[box type=”info”] For more information on the AHSGR and museum, see Joan’s blog Another Genealogical Gem: Germans From Russia Find a Home in the U.S.[/box]
For help with your ancestor search, consider the genealogy research services of RecordClick. The initial consultation is free, and genealogy researchers for hire are only a mouse click away.[box] Sources:
- 1900 U.S. Census
- 1910 U.S. Census
- 1920 U.S. Census
- 1930 U.S. Census
- 1940 U.S. Census
- American Historical Society of Germans From Russia; Lincoln, Nebraska Ancestry of John Denver; compiled by William Addams Reitwiesner; www.wargs.com/other/denver.html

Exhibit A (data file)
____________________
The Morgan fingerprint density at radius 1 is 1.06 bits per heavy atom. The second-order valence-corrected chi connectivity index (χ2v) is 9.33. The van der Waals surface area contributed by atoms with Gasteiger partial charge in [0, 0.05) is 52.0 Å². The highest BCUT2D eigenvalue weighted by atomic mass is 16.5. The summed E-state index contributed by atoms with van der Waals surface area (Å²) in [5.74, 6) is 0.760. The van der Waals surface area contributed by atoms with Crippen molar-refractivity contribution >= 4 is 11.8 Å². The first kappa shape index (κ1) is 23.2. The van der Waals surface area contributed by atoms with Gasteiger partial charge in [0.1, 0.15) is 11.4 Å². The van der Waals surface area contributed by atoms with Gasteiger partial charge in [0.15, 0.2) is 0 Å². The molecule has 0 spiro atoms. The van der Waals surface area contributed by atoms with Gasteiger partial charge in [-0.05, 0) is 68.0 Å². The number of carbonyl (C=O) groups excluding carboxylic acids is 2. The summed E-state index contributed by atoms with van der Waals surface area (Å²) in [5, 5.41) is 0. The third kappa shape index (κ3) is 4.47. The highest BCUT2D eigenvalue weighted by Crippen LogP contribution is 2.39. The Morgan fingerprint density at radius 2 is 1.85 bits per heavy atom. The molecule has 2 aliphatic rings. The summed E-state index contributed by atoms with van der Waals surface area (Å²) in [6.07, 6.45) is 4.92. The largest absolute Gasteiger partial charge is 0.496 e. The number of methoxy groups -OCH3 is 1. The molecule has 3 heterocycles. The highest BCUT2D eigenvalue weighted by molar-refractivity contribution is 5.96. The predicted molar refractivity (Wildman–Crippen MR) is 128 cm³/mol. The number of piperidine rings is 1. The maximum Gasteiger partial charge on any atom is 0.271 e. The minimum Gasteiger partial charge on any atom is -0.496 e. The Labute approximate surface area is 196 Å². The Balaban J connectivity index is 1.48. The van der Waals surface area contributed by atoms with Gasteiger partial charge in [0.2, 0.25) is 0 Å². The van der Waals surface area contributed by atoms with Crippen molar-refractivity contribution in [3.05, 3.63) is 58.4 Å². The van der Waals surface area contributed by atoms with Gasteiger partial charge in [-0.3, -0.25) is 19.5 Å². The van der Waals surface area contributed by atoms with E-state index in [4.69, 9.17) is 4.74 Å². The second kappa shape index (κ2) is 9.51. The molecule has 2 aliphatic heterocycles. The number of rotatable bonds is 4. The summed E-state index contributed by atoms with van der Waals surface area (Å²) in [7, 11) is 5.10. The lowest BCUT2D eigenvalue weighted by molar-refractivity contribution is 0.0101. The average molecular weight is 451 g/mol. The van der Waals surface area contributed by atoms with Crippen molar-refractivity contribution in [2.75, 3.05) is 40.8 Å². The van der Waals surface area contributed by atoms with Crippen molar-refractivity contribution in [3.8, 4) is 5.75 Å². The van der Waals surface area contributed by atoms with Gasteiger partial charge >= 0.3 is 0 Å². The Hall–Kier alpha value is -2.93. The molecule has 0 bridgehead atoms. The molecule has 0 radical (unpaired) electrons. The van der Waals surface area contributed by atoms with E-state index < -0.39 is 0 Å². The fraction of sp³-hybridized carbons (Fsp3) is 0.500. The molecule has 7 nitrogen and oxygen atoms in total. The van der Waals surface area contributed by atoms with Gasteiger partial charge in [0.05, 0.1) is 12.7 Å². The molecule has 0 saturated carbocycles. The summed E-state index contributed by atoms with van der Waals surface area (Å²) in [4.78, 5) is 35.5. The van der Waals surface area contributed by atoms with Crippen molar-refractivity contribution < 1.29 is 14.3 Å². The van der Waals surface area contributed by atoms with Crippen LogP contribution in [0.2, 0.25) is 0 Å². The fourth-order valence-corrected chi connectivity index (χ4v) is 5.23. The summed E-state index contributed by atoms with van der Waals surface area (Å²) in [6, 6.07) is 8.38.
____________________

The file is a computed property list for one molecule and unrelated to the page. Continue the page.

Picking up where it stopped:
- The B-58 Hustler Association Homepage; www.b58hustlerassn.net
- FindAGrave; www.findagrave.com: Deutschendorf, Anna Elizabeth Koop; Deutschendorf, Johann Heinrich; Koop, Heinrich T. “Henry”; Pauls, Elizabeth Janzen; Deutschendorf, Mrs. Erma Louise Swope; Deutschendorf, Henry John “Dutch”
- National Archives; World War II Army Enlistment Records documenting the period ca. 1938-1946; www.archives.gov
- Oklahoma Historical Society’s Encyclopedia of Oklahoma Culture and History; http://digital.library.okstate.edu
- Striplin/Thomas Family Tree; www.ancestry.com
- U.S. Census Bureau; www.census.gov
- U.S. Department of the Interior, Bureau of Land Management, General Land Office Records; www.glorecords.blm.gov[/box]